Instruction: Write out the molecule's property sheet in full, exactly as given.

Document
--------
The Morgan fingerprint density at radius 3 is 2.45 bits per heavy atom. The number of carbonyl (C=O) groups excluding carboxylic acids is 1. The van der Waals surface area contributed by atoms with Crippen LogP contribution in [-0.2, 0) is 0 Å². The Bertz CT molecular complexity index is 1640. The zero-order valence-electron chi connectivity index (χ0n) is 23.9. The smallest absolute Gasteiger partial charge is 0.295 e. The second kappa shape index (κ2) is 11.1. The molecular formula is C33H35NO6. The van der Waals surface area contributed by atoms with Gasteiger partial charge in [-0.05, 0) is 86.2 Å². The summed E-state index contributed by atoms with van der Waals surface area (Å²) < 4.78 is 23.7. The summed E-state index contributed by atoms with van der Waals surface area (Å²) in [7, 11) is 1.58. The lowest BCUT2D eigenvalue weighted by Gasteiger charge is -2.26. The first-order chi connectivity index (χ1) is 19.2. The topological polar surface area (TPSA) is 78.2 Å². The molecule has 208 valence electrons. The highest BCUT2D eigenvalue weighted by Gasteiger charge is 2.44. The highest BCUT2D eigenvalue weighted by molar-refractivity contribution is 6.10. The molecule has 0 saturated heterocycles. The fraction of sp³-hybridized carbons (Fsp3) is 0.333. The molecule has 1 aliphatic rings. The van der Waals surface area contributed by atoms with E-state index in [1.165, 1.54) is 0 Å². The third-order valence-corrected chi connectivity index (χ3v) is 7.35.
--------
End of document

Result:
The Morgan fingerprint density at radius 3 is 2.45 bits per heavy atom. The number of carbonyl (C=O) groups excluding carboxylic acids is 1. The van der Waals surface area contributed by atoms with Crippen LogP contribution in [-0.2, 0) is 0 Å². The Bertz CT molecular complexity index is 1640. The zero-order valence-electron chi connectivity index (χ0n) is 23.9. The smallest absolute Gasteiger partial charge is 0.295 e. The second kappa shape index (κ2) is 11.1. The molecular formula is C33H35NO6. The van der Waals surface area contributed by atoms with Gasteiger partial charge in [-0.05, 0) is 86.2 Å². The summed E-state index contributed by atoms with van der Waals surface area (Å²) < 4.78 is 23.7. The summed E-state index contributed by atoms with van der Waals surface area (Å²) in [7, 11) is 1.58. The lowest BCUT2D eigenvalue weighted by Gasteiger charge is -2.26. The first-order chi connectivity index (χ1) is 19.2. The topological polar surface area (TPSA) is 78.2 Å². The molecule has 208 valence electrons. The highest BCUT2D eigenvalue weighted by Gasteiger charge is 2.44. The highest BCUT2D eigenvalue weighted by molar-refractivity contribution is 6.10. The molecule has 0 saturated heterocycles. The fraction of sp³-hybridized carbons (Fsp3) is 0.333. The molecule has 1 aliphatic rings. The van der Waals surface area contributed by atoms with E-state index in [1.165, 1.54) is 0 Å². The third-order valence-corrected chi connectivity index (χ3v) is 7.35.